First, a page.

Thursday, March 29, 2018

George Awards: Explosions Are Fun

This post contains bad, foul, filthy and unacceptable language - the words that “will curve your spine, grow hair on your hands and maybe, even bring us, God help us, peace without honor.”

This is not a post for children.  Kids, take a hike.
This is also not a post for those adults who are offended by this type of language.  Do yourself a favor, and go read some of my cute stuff before moral outrage can kick in.
Just about everything else on this blog is clean…Stupid sometimes, but clean.
End of Warning.

Hello and welcome to some special citations George Awards. This year’s list, and some in the the past couple of years for that matter, has focused on some lower weight words.

Frankly, it’s a fucking embarrassment.

Therefore, here’s a couple Special George Awards to films that have used “Fuck” multiple times with the pride and majesty that word is due.

Both were included in hat trick acknowledgments in the first round of the George Awards, but that inclusion may have hidden the fact (or more accurately made me forget the fact) that each of these films has many other excessively fun uses of the mightiest of all profanities.

It’s probably fairly obvious that I’m a fan of John Carpenter’s The Thing. (1982) I immediately chose Kurt Russell’s favorite line in the piece for the Carpenter Hat Trick award.  In fact, it was at Kurt’s urging that, “You gotta be fuckin’ kidding” was given a close up in the first place.

In rushing that into an award, I missed three other fantastic ones.  To borrow a phrase from Lewis Black, who knows a thing or two about profanity as well, this full combination gets The Thing a “Grand Fuck Slam” George Award.

Russell’s MacReady wielded fire and profanity to end the titular monster with both a huge explosion and a huge expletive:


Keith David, before being a voodoo singer, a well-spoken statue and a guy who mutually beat the shit out of Roddy Piper over some sunglasses (featuring several nut shots that probably should have made this year’s list…Son of a bitch!) played Childs.  He brought his deep, powerful and Shakespearean trained voice to add a note of class to the important question:

“So, how's this motherfucker wake up after thousands of years in the ice?”

My greatest embarrassment for this film is a line that actually inspired the creation of the George Awards, which slipped out of my over-full-with-useless-shit mind between conception and execution of this idea. 

Put upon and suspected leader Garry (Donald Moffat) experiences a bunch of truly heinous horrors while bound in a seated position. When he’s finally exonerated via blood test, his humble request starts out filled with calm peacefulness before building to a crescendo in a truly inspirational George Award Moment:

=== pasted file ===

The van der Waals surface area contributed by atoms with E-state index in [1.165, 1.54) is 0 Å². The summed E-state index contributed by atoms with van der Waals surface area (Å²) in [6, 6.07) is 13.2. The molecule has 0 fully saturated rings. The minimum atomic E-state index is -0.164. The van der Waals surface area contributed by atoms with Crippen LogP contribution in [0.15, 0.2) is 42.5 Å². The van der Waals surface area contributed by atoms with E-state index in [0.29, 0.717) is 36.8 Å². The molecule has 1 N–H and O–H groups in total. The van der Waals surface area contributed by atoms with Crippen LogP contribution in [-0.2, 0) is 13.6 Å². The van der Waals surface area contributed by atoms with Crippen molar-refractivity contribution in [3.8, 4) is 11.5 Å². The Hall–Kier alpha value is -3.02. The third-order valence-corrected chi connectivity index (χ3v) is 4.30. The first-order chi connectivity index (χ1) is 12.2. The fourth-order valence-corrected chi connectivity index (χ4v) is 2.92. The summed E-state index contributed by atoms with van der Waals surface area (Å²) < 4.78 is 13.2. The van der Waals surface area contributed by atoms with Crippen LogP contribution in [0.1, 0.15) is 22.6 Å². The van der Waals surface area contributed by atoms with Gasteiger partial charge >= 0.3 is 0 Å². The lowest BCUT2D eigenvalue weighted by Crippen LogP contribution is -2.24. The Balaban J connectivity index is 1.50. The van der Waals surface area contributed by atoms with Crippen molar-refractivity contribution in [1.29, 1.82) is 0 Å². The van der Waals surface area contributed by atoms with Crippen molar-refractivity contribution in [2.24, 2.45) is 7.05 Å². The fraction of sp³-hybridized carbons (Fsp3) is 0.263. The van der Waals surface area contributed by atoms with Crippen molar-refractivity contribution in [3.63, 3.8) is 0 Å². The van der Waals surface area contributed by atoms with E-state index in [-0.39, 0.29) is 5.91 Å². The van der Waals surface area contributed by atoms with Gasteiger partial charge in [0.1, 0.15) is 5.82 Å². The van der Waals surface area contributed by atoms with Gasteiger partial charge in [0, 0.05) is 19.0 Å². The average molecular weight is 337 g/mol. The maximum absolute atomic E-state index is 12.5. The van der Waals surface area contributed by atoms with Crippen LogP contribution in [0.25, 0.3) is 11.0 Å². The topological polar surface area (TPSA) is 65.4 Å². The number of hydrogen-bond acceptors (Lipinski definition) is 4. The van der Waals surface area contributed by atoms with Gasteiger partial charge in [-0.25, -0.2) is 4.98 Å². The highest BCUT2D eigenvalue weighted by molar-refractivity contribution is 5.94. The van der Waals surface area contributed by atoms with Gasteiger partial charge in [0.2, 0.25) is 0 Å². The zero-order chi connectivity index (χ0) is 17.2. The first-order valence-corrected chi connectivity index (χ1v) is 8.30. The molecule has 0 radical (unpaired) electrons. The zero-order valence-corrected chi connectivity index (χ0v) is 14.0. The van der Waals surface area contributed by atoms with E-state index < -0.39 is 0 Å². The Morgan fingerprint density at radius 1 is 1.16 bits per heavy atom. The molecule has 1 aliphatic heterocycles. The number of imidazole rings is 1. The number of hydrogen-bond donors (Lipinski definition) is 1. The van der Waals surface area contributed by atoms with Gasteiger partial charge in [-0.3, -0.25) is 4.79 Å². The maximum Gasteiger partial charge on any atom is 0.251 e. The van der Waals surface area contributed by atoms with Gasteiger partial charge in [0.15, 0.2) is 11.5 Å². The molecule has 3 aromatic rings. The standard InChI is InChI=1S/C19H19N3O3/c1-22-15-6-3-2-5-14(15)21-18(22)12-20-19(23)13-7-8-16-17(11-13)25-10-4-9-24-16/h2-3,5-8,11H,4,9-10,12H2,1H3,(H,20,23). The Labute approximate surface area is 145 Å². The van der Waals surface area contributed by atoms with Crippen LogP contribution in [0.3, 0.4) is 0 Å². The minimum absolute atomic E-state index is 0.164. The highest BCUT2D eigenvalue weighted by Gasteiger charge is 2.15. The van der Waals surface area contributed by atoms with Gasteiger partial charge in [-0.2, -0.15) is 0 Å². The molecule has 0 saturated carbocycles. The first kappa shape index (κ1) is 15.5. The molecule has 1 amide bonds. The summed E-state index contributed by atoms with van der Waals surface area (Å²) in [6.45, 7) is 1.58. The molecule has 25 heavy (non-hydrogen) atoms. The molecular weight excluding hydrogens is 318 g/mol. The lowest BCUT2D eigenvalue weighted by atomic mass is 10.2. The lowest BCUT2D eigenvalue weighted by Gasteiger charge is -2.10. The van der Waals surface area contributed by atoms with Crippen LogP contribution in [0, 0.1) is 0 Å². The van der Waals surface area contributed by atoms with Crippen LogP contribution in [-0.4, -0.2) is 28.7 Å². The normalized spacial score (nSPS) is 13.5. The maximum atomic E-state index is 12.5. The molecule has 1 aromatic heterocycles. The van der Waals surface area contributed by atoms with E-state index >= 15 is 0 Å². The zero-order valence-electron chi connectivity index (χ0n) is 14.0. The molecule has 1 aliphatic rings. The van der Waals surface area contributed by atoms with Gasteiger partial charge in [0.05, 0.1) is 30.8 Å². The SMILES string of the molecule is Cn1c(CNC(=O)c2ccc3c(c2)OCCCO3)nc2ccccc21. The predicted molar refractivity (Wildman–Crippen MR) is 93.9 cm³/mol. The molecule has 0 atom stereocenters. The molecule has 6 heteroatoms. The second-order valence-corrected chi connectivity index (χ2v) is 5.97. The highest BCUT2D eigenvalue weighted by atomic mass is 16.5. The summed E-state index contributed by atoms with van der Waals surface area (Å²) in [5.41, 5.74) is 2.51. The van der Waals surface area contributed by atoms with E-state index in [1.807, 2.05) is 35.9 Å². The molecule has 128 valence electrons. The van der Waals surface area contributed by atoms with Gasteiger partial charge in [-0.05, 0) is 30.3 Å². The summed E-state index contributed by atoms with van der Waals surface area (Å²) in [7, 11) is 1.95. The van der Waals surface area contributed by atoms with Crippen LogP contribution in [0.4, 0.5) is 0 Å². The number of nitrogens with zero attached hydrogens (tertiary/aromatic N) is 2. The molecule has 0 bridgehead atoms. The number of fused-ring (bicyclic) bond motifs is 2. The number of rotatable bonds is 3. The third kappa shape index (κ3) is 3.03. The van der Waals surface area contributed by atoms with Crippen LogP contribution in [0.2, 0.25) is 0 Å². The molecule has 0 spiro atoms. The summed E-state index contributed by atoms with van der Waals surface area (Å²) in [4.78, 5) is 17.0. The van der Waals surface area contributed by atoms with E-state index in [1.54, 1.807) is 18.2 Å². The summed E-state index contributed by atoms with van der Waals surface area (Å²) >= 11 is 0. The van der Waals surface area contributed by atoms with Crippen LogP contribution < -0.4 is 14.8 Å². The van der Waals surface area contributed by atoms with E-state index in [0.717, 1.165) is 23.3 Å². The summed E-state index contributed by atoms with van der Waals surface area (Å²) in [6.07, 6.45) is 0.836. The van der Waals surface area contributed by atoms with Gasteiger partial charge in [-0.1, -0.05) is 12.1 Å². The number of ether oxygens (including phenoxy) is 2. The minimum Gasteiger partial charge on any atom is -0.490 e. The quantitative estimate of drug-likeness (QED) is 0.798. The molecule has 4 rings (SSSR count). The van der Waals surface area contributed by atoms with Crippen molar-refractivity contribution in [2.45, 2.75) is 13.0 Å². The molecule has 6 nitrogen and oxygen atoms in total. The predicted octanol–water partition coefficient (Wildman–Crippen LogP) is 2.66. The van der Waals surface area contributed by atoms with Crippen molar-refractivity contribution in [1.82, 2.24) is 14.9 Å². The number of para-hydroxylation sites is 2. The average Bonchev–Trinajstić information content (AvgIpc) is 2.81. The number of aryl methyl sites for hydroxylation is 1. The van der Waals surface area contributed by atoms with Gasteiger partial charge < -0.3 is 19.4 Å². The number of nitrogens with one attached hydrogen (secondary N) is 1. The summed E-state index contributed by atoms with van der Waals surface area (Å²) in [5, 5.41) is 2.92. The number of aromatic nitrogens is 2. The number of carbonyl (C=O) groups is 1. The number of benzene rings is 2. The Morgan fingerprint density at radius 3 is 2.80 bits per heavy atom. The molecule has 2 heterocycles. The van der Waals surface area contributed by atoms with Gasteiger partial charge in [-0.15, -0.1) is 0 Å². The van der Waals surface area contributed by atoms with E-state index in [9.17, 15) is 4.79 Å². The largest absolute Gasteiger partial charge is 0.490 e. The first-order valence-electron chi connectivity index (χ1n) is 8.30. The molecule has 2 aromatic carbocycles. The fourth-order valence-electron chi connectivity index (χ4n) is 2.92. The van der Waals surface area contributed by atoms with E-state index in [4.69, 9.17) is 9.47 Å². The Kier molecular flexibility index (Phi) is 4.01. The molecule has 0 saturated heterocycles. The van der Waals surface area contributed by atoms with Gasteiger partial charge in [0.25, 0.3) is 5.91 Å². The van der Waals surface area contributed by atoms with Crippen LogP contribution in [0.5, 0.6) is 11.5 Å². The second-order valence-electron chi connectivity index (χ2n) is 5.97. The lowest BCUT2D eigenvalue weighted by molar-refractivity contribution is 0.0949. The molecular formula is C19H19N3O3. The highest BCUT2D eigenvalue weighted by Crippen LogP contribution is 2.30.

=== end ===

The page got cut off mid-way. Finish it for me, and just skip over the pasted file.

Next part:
“I know
you gentlemen have been through a lot,
When you find the time,
I'd rather not spend the rest of this winter

Sorry Garry, you deserved better.

The next film, probably due to having one of the most famous uses of the word “Fuck” in cinema history, made me ignore a great many other lovely ones.

John McClane, played by Bruce Willis, uses “Fuck” to express every possible emotion, scoring 1988’s Die Hard a special citation.

John’s “Yippee Ki Ay- Motherfucker!” has been noted, but Alan Rickman as Hans Gruber returning the line dripping with disdain when he thinks he’s gotten the drop on John also deserved mention.

When the gun John gave him is shown to be empty, John’s reply is direct and completely matter of fact:
"No bullets.
Do you think I'm fucking stupid, Hans?"

John uses the word in a contemplative and self-criticizing way right before leaping off the roof tied to a fire hose:
“Oh John, what the fuck are you doing?"

It is employed to highlight shock and disbelief at the idiot on the other side of the call for help telling him the frequency was only for emergencies:
“No fuckin shit lady!
Do I sound like I'm ordering a pizza?”

John’s introspective nature was also seen in this self-assessment of his inability to interfere in Takagi’s murder:
“Why the fuck didn't you stop them, John?
Because then you'd be dead, too, asshole!"

And of course, John’s use of the word in the classic sense during a rage filled battle against Karl (Alexander Godunov):
“You shoulda heard your brother squeal,
I'll KILL you!
I'm gonna kill ya,
I'm gonna cook ya,
and I'm gonna fuckin' EAT ya!!”

Congratulations to Mr. McClane and Die Hard for achieving The Hexafuck George Award for Excellence in Expression.

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